H2O - Good and Bad / Brewing Tips
Home Brewing Recipes
Baker Street Ales Associate Brewer
Arny Lands
Beer Nexus
the crossroads of the beer world
Wow, last month's column generated a lot of e-mails.  I try to answer
each one personally so please be patient if I haven't gotten to yours
yet.  I thought I'd focus in on a general topic today instead of just giving
you some recipes.   I'd lie to tell you about oxygen in your home brew.   
Of course Commercial brewers go to extreme lengths to reduce the
amount of oxygen in their finished beers, and as a home brewer you
should be concerned about oxygen as well. Oxygen can spoil the long
term stability of your beer flavor and clarity and lead to a variety of off

Before fermentation, oxygen is generally a good thing. In fact oxygen is
needed to allow healthy yeast growth during fermentation, which is why
many brewers aerate their beer before they pitch the yeast. Unless you
use pure oxygen it is difficult to over-oxygenate your wort before
fermentation. In early stages of yeast growth, the yeast will actually
scrub all of the oxygen from the beer and use it to grow and expand.

After the yeast has started fermentation, however, oxygen is considered
a contaminant. Many of us who rented party kegs or beer balls with a
hand pump on them in our college days saw first-hand how oxygen
spoils beer. These keg hand pumps put oxygen directly in the keg which
meant that the beer would spoil within a very short period, often giving it
a stale flavor within 24 hours. So the kegs needed to be consumed
rapidly to compensate though I have to admit that was never a serious
worry in my parties (at least in college).  So, oxygen, even in very small
quantities is bad for finished beer. Not only does it rapidly spoil your
beer, it can also damage the long term flavor stability of your beer even
in small quantities.

Clarity also suffers in beer with free oxygen as the oxygen will interact
with polyphenols and tannins in the beer to create chill haze and
eventually a permanent haze in the beer. Once fermentation is
complete, a layer of carbon dioxide, which is heavier than air, sits above
the beer and provides a protective layer in your fermenter. If you don’t
disturb the beer, that layer does a good job of protecting your beer as it

For home brewers, oxygen is most often introduced when transferring
beer from one vessel to another and also during the bottling or kegging
process. Excessive splashing during transfer, small leaks in your siphon
or kegging system or a poor seal on your bottle caps or keg can lead to
excessive oxygen.

One strategy is simply to avoid transferring your beer as much as
possible. Many brewers now skip the secondary fermentation entirely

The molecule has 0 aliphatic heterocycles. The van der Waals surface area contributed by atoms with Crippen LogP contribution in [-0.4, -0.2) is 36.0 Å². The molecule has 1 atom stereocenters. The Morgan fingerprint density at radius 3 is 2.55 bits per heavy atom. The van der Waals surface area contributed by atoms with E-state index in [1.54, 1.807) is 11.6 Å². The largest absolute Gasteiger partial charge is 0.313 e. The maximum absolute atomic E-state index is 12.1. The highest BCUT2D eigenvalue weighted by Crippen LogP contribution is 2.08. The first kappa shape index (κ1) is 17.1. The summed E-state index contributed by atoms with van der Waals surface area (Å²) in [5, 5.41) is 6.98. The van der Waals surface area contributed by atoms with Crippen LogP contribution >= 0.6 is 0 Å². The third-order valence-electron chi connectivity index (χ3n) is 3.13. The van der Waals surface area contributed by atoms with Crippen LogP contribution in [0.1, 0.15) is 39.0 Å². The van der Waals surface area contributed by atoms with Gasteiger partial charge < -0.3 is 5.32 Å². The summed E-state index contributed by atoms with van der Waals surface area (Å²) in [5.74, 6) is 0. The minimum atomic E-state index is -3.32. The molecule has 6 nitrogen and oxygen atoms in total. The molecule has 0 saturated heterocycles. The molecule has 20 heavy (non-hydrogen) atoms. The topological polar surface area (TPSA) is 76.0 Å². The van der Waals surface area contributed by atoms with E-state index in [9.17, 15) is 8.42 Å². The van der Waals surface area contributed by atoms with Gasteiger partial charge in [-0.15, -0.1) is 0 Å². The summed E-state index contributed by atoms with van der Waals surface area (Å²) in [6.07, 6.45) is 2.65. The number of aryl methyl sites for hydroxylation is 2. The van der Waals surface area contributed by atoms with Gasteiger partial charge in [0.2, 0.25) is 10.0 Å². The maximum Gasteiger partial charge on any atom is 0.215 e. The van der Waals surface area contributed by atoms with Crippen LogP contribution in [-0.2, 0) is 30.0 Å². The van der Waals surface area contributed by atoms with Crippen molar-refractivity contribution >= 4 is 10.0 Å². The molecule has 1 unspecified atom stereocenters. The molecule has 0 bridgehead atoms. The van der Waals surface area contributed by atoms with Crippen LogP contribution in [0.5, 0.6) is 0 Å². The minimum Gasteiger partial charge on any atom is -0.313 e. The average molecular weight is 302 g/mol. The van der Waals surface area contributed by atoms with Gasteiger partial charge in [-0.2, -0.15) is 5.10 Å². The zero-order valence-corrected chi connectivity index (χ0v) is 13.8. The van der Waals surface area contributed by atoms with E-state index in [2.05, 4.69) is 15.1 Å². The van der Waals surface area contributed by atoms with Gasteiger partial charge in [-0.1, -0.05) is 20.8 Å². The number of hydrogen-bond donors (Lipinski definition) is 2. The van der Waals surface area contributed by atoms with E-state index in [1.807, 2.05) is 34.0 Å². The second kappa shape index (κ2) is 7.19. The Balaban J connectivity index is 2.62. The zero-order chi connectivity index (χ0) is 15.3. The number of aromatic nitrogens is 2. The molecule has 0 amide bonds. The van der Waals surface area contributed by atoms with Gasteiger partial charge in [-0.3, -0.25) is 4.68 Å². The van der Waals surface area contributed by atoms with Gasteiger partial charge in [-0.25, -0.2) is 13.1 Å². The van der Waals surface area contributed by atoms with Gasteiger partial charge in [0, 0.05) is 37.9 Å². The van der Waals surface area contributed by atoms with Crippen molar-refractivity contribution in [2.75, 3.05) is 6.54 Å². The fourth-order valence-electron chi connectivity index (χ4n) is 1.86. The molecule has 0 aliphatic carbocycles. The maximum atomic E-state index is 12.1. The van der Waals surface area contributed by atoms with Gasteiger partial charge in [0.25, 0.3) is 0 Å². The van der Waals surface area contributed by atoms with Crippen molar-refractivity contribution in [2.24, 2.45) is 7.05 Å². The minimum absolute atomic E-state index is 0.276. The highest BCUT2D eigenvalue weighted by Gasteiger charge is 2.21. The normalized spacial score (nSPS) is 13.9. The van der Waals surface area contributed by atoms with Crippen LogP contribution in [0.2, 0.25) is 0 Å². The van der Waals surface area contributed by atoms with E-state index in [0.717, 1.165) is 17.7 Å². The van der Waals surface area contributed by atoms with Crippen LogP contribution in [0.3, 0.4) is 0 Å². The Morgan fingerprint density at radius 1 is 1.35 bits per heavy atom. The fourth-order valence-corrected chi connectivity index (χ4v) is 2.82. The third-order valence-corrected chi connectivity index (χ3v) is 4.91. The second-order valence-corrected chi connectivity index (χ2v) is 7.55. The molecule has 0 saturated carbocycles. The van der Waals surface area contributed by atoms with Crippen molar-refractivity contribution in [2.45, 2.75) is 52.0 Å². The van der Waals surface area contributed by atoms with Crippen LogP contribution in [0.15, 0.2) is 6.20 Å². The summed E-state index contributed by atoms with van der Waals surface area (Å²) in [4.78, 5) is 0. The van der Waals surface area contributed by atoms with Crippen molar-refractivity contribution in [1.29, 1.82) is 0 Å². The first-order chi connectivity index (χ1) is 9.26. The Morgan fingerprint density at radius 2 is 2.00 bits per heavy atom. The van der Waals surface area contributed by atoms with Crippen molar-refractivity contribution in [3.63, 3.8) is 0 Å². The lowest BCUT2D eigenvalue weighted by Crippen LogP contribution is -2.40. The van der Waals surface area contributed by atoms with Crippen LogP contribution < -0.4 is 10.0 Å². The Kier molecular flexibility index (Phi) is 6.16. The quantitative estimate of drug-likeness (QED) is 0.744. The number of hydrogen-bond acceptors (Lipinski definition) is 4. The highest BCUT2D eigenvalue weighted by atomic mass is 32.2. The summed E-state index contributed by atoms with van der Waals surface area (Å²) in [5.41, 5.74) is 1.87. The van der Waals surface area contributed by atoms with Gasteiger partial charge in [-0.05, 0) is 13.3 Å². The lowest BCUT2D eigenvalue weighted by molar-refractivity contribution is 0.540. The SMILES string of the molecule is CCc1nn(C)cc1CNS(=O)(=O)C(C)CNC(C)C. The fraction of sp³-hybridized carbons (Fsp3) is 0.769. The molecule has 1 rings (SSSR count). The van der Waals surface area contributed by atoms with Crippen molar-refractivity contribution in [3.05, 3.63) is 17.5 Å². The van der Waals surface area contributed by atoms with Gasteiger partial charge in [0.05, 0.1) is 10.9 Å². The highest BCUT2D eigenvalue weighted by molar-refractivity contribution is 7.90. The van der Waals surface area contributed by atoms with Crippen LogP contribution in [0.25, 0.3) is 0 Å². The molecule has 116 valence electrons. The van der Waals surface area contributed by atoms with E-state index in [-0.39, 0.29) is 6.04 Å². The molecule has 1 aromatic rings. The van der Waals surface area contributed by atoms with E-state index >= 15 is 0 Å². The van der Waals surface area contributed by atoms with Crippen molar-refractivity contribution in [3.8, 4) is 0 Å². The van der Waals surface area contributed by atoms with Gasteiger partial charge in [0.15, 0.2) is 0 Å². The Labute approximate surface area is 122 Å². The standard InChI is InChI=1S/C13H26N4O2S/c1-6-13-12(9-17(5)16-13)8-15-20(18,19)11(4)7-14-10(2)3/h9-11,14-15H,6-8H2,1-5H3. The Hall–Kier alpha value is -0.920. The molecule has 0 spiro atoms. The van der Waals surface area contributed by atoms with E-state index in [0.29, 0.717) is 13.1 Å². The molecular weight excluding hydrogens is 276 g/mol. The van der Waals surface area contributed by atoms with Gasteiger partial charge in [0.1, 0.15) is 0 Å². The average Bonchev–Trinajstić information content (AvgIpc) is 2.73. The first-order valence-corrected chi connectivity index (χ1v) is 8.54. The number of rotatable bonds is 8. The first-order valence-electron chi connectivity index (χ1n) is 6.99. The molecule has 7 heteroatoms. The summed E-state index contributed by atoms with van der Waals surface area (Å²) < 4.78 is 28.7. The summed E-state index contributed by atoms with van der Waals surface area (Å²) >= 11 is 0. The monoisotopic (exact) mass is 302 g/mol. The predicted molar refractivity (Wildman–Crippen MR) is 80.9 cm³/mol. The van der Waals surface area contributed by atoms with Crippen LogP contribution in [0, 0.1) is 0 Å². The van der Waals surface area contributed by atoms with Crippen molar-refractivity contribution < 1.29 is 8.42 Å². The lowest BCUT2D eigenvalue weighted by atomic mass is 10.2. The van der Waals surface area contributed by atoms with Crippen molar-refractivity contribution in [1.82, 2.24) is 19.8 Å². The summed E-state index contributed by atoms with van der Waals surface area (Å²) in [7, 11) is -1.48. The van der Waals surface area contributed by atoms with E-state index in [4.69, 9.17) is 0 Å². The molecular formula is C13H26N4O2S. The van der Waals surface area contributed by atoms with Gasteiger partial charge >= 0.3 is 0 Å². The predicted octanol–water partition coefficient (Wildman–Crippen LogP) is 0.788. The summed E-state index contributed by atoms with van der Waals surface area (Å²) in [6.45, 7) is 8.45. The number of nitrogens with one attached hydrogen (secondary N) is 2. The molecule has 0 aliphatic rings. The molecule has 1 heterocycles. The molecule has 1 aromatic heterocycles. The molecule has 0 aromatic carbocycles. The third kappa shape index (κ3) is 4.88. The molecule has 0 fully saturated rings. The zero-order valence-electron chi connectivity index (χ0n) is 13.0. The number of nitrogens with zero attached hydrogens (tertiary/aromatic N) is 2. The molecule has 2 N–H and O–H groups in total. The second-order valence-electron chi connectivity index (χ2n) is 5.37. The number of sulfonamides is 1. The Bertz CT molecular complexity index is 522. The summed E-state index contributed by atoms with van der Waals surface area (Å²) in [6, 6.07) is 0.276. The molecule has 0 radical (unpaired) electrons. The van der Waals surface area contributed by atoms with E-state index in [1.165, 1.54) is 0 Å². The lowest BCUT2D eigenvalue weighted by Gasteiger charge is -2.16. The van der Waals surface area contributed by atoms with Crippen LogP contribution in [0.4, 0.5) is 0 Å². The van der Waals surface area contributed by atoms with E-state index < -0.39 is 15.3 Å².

and bottle directly from their primary fermenter. Commercial brewers
make use of conical fermenters, which let them remove excess yeast
and sediment without transferring their beer.

Splashing during transfer and bottling is a large source of oxygen. Auto-
siphon devices with a poor seal also often will pull oxygen in through the
seal when siphoning. This can be seen as bubbles near the seal when
siphoning. If you have a leaky auto siphon you should discard it or add
sterile water above the seal so it pulls water and not air if needed.

For bottling, you should try to keep your headspace to a minimum
(generally an inch or so is sufficient), avoid splashing your beer when
filling and use oxygen absorbing bottle caps if you have access to them.
Also be sure to carefully adjust and check your bottle capper on some
bottles as even a small leak will leave your beer undercarbonated and  


And now to answer a questions sent in by several extract home brewers -

Yes,fresh extract alone can brew fantastic beer as long as your recipe
formulation and brewing technique are good. One of the best beers I've
ever brewed was made with extract!  
Here are five tips for extract brewers -
1.  Be sure to fully boil the wort.
2.  Use only fresh extract.  Don't settle for outdated stuff.
3.  Do not scorch your extract.  Pay close attention to it.
4.  Yeast - It's very important to pitch healthy yeast in adequate                
numbers, and use yeast that's appropriate for the style.
5.  Never ever rush your beer. At least 2-3 weeks in primary before
either bottling or moving to secondary, and if you're bottle conditioning
give your beers at least 6-8 weeks in the bottle.

Hope you found something of interest in the month's column.  I'll do my
best to keep writing something you'll find interesting.  And as always,
please keep sending me questions and comments.  Thanks.

                 That's it for this month.  Hope to see you next time!

          Good Brewing and Cheers!

             Arny Lands
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